Indeed, sometimes scientists do rely on intuition.  And I suppose you could, in some cases, use the word “faith”.  Einstein, for example, thought that his theory of relativity was true simply because it had to be true: he knew in some way that his beautiful equations represented the state of the universe.  But what do we mean by “faith” here?  In the case of Einstein—or Darwin—their “faith” meant this: trust or confidence that their hunch was correct.

Taylor and Vernon, however, want us to take “faith” in its other, religious sense:  belief in God, the supernatural, and things that can’t be verified emprically.  Trusting that the reader won’t notice this sleight-of-hand, they then proclaim that, like believers, scientists take leaps of faith. Here’s what Vernon says:

To put it another way, the neat distinction between science and religion unravels, for religion involves commitments made on faith too. You might protest: revelation purports to come from God and is untestable, two characteristics that the scientist would certainly reject. Except that regardless of its source, a revelation can only make an impact if it makes sense to people, which is to say that they test it against their lives, that it can account for the evidence of their experience, like a theory. Revelation can only bear the weight of significance when people have engaged with it rationally too.

Moreover, a particularly successful religious revelation, or should we call it a “faith hunch”, may come to have global appeal: it becomes a kind of universal language. The Christian in Sante Fe can worship with the Christian in Shanghai. Perhaps in this respect religion is closer to science too. We might take Taylor’s lead and discuss, rationally if we can.

Can the lucubrations of philosophers and journalists manqué get any sillier than this?  A scientist’s confidence that he or she is on the right track is not the same religion’s absolute belief in the verity of propositions that can’t be supported empirically.  And, of course, none of these scientific “leaps of faith” are accepted by scientists as true until they’re vetted by scientific experiment or observation.  Einstein’s general theory of relativity, for example, wasn’t widely accepted as a true theory until Eddington demonstrated the bending of light around stars during an eclipse in 1919. In what way does this equate to a believer’s assertion that Jesus died for his sins because that believer simply knows that it’s so?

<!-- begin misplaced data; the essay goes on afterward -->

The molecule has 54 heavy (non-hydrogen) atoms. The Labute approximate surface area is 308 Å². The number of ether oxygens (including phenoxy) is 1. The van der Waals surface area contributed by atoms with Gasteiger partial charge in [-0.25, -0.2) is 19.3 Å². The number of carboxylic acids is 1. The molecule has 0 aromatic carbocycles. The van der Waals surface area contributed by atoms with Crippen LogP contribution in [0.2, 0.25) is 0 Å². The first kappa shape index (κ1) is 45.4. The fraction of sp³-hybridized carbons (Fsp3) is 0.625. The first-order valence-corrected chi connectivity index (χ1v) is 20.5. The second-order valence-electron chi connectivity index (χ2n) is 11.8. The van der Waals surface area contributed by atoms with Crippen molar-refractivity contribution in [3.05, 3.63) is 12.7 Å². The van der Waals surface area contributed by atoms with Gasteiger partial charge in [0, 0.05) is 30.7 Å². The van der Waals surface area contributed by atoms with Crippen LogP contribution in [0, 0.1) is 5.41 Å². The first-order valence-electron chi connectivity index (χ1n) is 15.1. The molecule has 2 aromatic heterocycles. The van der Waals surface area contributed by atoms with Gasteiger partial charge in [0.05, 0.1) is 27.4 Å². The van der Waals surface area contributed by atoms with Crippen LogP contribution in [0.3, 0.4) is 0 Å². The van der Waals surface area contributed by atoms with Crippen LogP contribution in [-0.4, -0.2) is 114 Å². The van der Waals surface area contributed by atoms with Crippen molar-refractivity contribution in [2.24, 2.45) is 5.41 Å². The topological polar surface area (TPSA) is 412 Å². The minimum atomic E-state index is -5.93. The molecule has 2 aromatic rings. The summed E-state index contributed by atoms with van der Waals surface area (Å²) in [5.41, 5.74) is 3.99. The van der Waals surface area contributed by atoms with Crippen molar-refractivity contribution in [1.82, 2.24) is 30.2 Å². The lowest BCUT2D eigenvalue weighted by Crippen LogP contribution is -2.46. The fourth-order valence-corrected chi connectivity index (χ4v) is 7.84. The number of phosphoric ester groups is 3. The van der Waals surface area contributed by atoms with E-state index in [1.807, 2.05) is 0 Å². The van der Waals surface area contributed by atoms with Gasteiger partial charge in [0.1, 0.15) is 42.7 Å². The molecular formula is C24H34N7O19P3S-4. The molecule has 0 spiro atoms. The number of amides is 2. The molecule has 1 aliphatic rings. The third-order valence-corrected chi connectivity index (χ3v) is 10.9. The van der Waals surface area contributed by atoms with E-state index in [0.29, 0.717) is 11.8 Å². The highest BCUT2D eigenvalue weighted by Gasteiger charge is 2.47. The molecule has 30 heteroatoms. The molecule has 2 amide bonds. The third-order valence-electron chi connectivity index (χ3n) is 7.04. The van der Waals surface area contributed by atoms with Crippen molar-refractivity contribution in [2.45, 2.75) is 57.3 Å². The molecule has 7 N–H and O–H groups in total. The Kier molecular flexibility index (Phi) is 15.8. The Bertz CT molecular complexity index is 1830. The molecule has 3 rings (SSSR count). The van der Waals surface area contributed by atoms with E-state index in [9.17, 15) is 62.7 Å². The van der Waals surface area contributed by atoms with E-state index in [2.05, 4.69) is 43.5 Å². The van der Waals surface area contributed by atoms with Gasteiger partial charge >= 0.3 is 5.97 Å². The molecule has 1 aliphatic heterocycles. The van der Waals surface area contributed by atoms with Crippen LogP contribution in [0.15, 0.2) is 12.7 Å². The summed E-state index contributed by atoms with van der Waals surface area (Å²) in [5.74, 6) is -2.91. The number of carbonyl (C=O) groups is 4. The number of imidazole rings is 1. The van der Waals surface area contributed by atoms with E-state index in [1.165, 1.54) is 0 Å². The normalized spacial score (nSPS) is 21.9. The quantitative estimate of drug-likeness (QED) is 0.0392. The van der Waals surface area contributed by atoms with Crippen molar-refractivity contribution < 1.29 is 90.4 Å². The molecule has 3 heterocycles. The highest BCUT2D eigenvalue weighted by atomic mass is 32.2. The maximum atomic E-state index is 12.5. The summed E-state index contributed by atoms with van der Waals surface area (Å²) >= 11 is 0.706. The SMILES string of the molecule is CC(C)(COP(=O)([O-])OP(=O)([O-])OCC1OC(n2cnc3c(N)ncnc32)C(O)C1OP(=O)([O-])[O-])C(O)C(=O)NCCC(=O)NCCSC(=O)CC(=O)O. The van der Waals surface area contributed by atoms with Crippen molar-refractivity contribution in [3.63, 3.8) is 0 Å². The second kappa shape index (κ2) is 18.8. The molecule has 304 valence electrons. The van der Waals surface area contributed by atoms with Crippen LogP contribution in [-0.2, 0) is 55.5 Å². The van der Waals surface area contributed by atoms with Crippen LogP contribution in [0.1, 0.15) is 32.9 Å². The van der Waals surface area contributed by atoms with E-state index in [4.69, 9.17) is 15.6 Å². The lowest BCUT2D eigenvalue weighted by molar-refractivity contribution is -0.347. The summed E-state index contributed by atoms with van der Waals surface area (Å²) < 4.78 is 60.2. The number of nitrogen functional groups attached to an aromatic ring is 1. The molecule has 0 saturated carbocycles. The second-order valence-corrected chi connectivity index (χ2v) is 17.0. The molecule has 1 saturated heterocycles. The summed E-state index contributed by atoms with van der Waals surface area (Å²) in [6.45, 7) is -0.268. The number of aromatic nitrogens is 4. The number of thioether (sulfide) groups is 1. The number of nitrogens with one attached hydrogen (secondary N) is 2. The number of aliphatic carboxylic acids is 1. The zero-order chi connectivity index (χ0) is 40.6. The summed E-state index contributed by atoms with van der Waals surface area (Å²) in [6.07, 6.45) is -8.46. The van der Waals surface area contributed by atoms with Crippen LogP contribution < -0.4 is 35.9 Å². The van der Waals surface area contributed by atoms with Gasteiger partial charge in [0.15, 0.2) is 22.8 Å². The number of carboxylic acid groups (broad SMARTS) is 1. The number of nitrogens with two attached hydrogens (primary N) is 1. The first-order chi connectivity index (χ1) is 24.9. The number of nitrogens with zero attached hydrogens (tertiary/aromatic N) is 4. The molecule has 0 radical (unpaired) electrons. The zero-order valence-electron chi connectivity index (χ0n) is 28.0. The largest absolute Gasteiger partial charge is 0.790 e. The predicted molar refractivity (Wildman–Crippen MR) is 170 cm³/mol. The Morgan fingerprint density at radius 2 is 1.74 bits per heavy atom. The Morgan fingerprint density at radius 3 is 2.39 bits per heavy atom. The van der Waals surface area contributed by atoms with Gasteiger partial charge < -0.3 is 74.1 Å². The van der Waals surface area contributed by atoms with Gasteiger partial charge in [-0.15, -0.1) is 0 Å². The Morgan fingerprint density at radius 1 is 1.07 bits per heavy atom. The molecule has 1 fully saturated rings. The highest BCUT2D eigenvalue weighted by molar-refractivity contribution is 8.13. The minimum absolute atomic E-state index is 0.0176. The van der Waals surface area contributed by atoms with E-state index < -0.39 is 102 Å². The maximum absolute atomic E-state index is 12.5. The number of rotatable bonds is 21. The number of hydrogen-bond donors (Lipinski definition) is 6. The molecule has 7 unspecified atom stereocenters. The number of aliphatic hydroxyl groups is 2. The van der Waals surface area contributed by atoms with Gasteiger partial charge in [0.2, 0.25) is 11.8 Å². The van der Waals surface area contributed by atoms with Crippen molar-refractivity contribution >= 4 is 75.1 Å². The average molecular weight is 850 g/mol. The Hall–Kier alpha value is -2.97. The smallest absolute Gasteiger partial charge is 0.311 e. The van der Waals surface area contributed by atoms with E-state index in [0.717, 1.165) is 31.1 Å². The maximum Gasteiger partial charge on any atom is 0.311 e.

Now Vernon seems to know that something is amiss here. After all, he notes that “revelation purports to come from God and is untestable, two characteristics that the scientist would certainly reject.”  But he then implies that revelations have their own sort of “truth,” for they “make sense to people”, who “test [these relations] against their lives, that it can account for the evidence of their experience.”  But is that the same as testing the theory of relativity? Certainly not, for those revelations that are “tested” against people’s experience, and “make sense” to them, conflict among people of different faiths!

To a Muslim, Mohamed was the prophet of God, while Jesus was certainly not the son of God.  To a Christian, things are reversed. To a Hindu, neither is true, and what “makes sense” is a complex polytheism.  The lack of agreement among the claims of faith, but the requirement for agreement in science, is the crucial difference between scientific truth and religious “truth.” It would be well if Vernon and Taylor could grasp this simple distinction.  True, “the Christian in Santa Fe can worship with the Christian in Shanghai”, but the Christian in Santa Fe cannot worship with the Muslim in Santa Fe!